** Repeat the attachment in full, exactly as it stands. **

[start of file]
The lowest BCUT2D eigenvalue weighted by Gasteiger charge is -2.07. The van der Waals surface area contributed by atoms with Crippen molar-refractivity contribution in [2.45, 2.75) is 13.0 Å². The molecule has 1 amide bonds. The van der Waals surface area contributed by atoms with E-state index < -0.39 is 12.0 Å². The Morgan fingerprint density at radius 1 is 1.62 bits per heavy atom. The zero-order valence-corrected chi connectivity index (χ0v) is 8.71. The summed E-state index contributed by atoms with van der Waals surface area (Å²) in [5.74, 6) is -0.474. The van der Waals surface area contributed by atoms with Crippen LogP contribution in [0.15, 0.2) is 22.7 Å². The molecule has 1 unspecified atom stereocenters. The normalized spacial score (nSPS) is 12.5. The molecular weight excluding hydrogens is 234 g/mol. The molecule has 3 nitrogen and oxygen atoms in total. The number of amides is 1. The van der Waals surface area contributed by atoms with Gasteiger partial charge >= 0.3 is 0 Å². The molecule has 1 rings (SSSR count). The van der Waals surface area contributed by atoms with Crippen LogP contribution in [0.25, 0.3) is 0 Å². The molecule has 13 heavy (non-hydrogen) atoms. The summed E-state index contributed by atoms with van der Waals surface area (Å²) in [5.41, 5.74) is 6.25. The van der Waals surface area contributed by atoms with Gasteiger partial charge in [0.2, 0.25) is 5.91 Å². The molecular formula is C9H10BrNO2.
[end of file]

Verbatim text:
The lowest BCUT2D eigenvalue weighted by Gasteiger charge is -2.07. The van der Waals surface area contributed by atoms with Crippen molar-refractivity contribution in [2.45, 2.75) is 13.0 Å². The molecule has 1 amide bonds. The van der Waals surface area contributed by atoms with E-state index < -0.39 is 12.0 Å². The Morgan fingerprint density at radius 1 is 1.62 bits per heavy atom. The zero-order valence-corrected chi connectivity index (χ0v) is 8.71. The summed E-state index contributed by atoms with van der Waals surface area (Å²) in [5.74, 6) is -0.474. The van der Waals surface area contributed by atoms with Crippen LogP contribution in [0.15, 0.2) is 22.7 Å². The molecule has 1 unspecified atom stereocenters. The normalized spacial score (nSPS) is 12.5. The molecular weight excluding hydrogens is 234 g/mol. The molecule has 3 nitrogen and oxygen atoms in total. The number of amides is 1. The van der Waals surface area contributed by atoms with Gasteiger partial charge >= 0.3 is 0 Å². The molecule has 1 rings (SSSR count). The van der Waals surface area contributed by atoms with Crippen LogP contribution in [0.25, 0.3) is 0 Å². The molecule has 13 heavy (non-hydrogen) atoms. The summed E-state index contributed by atoms with van der Waals surface area (Å²) in [5.41, 5.74) is 6.25. The van der Waals surface area contributed by atoms with Gasteiger partial charge in [0.2, 0.25) is 5.91 Å². The molecular formula is C9H10BrNO2.